- Rail Trail
- An intriguing journey showing how entrepreneur William Murray Ross shaped Melbourne’s southern suburbs in a failed bid to create a community bearing his name
- Two-thirds of this railway heritage route is on-road for cyclists, unless accompanying under-12s on footpaths, and better suits walkers following what’s left of the route of a private railway that ran just one train, in 1888
- Boyd Park and Outer Circle Rail Trail
- Djerring Trail north to Caulfield and south to Yarraman stations
- Elwood Canal
- St Kilda Botanical Gardens
- Port Phillip Bay and beaches
- Rippon Lee Estate historic mansion and gardens
Last updated: 10 November 2023
This trail is made up of concrete shared paths and asphalt on-road sections, some of which have bicycle lanes. There are wayfinding signs at regular intervals.
- Elsternwick Railway Park, Riddell Pde
- E.E. Gunn Reserve car park, Dorothy Ave, Ormond
- Oakleigh or Hughesdale station carparks
For public transport options go to ‘GET AROUND’ below
Elsternwick to Ormond (4km)
From Elsternwick Railway Park, the trail bears left into Clarence St past the site of the Garden Vale Station. The route goes onto the road, with a brief respite at Princes Park, a former wetland that became a landfill site. The line ran on an embankment that is now Dover St, which was created with spoil from the Bambra Hill cutting, now filled in again. Curraweena Park is the start of the largest section of remaining railway reserve, with a seperate path to the north for walkers. E.E. Gunn Reserve is a good place to stop, with play equipment, picnic facilities and toilets
Ormond to Oakleigh (4.8km)
William Ross was forced to build an underpass for his line under the Frankston one, but went overboard with room for four lines, where the Rosstown shared path now runs. After a long stretch on Oakleigh Rd, watch for the turn into Koornang Rd, where the line moved slightly north to reach the sugar beet factory. There’s another short stretch of shared path in Rosanna St Reserve before a big curve in Murrumbeena Cres. From the end of Murrumbeena Cres you can walk or ride to Hughesdale Stn or take Freda St to get to Galbally Reserve, where the heritage route meets the Djerring Trail on the way to Oakleigh Stn. Download the City of Glen Eira brochure in ‘Further Information’ below for more detail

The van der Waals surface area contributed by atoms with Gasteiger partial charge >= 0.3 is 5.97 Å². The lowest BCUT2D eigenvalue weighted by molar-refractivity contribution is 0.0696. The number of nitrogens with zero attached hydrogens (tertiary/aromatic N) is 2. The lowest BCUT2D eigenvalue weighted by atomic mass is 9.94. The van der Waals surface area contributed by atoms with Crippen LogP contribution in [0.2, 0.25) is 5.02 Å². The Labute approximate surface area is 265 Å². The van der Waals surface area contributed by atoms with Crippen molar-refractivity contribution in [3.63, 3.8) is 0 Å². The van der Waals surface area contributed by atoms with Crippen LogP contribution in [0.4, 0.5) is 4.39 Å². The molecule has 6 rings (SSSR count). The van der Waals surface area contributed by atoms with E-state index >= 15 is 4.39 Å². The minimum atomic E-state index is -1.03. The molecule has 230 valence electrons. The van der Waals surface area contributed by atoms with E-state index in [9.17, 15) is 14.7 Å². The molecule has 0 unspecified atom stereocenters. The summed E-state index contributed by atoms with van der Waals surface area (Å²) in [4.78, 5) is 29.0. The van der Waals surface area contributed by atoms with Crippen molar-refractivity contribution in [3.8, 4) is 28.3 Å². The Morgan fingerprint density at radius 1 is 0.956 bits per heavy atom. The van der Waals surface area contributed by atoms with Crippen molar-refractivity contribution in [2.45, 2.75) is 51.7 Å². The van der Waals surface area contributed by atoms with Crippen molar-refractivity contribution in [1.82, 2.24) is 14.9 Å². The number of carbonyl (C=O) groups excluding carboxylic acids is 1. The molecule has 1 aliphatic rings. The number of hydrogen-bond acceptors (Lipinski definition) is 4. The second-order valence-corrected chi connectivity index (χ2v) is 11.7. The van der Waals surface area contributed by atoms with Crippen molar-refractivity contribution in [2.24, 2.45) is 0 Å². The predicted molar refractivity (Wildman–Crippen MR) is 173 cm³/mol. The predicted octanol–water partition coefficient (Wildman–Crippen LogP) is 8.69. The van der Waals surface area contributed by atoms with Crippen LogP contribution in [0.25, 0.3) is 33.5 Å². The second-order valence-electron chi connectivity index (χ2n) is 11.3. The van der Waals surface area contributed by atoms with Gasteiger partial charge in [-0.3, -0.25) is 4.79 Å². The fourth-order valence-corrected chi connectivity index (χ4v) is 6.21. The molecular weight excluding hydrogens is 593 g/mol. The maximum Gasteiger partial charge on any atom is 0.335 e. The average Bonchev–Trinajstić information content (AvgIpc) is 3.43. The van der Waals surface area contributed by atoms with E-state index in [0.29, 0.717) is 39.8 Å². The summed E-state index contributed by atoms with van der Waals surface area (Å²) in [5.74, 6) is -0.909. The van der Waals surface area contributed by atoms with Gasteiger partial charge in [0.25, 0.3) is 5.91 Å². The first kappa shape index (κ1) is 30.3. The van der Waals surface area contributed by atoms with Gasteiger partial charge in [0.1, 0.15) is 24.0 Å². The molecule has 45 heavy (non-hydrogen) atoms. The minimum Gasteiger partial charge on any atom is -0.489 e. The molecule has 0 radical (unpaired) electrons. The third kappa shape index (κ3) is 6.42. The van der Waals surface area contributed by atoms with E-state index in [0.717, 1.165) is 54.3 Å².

Take the Elwood/Elster Canal Path west to the Bay Trail or hook onto the Anniversary Outer Circle Trail from Oakleigh to get as far as Fairfield
Start of the trail in Elsternwick Railway Park, near the station 
No shared path for visitors to use in Aileen Ave, Elsternwick 
Caraweena Park is part of the largest section of railway reserve 
Lavish facilities on the site of Rosstown railyard in E.E. Gunn Reserve 
Members of the Darebin BUG leaving E.E. Gunn Reserve 
Ross's underpass of the Frankston Line provided room for four tracks 
The latest wayfinding signs, this one on Poath Rd, are not clear 
Heading towards Oakleigh from Galbally Reserve on the Djerring Trail 
Fittingly, the trail has taken the place of the third line at Oakleigh 
Being a rail trail between two active lines makes life easy. Elsternwick Station on the Sandringham Line is near the start and Oakleigh and Hughesdale Stations (Pakenham/Cranbourne lines) are at the other end. Walkers can take a rain check with the route 64 tram on Hawthorn Rd or the route 625 PTV bus on Koorang Rd. As always, bicycle carrying restrictions apply.
Refer to the PTV web page for map and timetables, or the navigation program of your choice.
Do you know of a bike hire or transportation service on this rail trail that should appear here? If so, let us know at firstname.lastname@example.org.
We acknowledge the Woiworung people, the traditional custodians of the land and waterways on which this rail trail is built.
The Rosstown Railway Heritage Trail charts the original course of the private line which was the life-long dream of William Murray Ross. He built the line with the intention of transporting sugar beet to his sugar beet mill, and the refined product to the Port of Melbourne. From start to finish, the railway line was plagued with problems, ranging from a lack of funds to construction delays. When the mill failed to begin production, the line fell into disrepair without being used and was eventually dismantled, with the land being sold.
However we have to give credit to this unlucky entrepreneur who made the City of Glen Eira and its surrounds what it is today.